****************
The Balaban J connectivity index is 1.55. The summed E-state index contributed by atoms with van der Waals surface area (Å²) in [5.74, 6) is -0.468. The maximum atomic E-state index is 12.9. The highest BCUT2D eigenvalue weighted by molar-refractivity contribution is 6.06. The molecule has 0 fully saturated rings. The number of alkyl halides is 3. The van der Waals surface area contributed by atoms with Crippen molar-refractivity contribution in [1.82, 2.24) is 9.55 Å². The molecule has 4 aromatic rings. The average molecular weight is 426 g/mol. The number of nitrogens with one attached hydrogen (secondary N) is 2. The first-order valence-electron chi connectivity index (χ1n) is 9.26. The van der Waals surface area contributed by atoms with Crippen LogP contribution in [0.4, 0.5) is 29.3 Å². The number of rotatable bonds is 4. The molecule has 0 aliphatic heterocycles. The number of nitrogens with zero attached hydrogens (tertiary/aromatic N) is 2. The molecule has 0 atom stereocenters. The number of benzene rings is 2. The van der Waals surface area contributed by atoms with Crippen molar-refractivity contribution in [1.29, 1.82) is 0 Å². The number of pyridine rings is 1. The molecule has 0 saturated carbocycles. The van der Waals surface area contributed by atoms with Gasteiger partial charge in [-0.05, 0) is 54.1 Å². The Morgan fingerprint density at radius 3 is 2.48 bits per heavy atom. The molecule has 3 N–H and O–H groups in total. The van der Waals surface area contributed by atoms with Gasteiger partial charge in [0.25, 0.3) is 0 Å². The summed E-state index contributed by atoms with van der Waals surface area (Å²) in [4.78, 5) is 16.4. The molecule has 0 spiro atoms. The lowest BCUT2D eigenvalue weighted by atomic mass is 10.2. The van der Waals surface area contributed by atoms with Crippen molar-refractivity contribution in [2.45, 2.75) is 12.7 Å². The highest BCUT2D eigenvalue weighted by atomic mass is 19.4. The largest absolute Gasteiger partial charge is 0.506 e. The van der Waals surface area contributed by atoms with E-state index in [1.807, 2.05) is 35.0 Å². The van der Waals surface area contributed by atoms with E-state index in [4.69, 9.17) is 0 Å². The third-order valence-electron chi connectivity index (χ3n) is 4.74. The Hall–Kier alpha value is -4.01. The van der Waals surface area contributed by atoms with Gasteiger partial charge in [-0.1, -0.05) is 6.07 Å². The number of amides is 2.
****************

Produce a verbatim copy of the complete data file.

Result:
The Balaban J connectivity index is 1.55. The summed E-state index contributed by atoms with van der Waals surface area (Å²) in [5.74, 6) is -0.468. The maximum atomic E-state index is 12.9. The highest BCUT2D eigenvalue weighted by molar-refractivity contribution is 6.06. The molecule has 0 fully saturated rings. The number of alkyl halides is 3. The van der Waals surface area contributed by atoms with Crippen molar-refractivity contribution in [1.82, 2.24) is 9.55 Å². The molecule has 4 aromatic rings. The average molecular weight is 426 g/mol. The number of nitrogens with one attached hydrogen (secondary N) is 2. The first-order valence-electron chi connectivity index (χ1n) is 9.26. The van der Waals surface area contributed by atoms with Crippen LogP contribution in [0.4, 0.5) is 29.3 Å². The number of rotatable bonds is 4. The molecule has 0 aliphatic heterocycles. The number of nitrogens with zero attached hydrogens (tertiary/aromatic N) is 2. The molecule has 0 atom stereocenters. The number of benzene rings is 2. The van der Waals surface area contributed by atoms with Crippen molar-refractivity contribution in [1.29, 1.82) is 0 Å². The number of pyridine rings is 1. The molecule has 0 saturated carbocycles. The van der Waals surface area contributed by atoms with Gasteiger partial charge in [-0.05, 0) is 54.1 Å². The Morgan fingerprint density at radius 3 is 2.48 bits per heavy atom. The molecule has 3 N–H and O–H groups in total. The van der Waals surface area contributed by atoms with Gasteiger partial charge in [0.25, 0.3) is 0 Å². The summed E-state index contributed by atoms with van der Waals surface area (Å²) in [4.78, 5) is 16.4. The molecule has 0 spiro atoms. The lowest BCUT2D eigenvalue weighted by atomic mass is 10.2. The van der Waals surface area contributed by atoms with Crippen molar-refractivity contribution in [2.45, 2.75) is 12.7 Å². The highest BCUT2D eigenvalue weighted by atomic mass is 19.4. The largest absolute Gasteiger partial charge is 0.506 e. The van der Waals surface area contributed by atoms with E-state index in [1.807, 2.05) is 35.0 Å². The van der Waals surface area contributed by atoms with E-state index in [4.69, 9.17) is 0 Å². The third-order valence-electron chi connectivity index (χ3n) is 4.74. The Hall–Kier alpha value is -4.01. The van der Waals surface area contributed by atoms with Gasteiger partial charge in [-0.1, -0.05) is 6.07 Å². The number of amides is 2.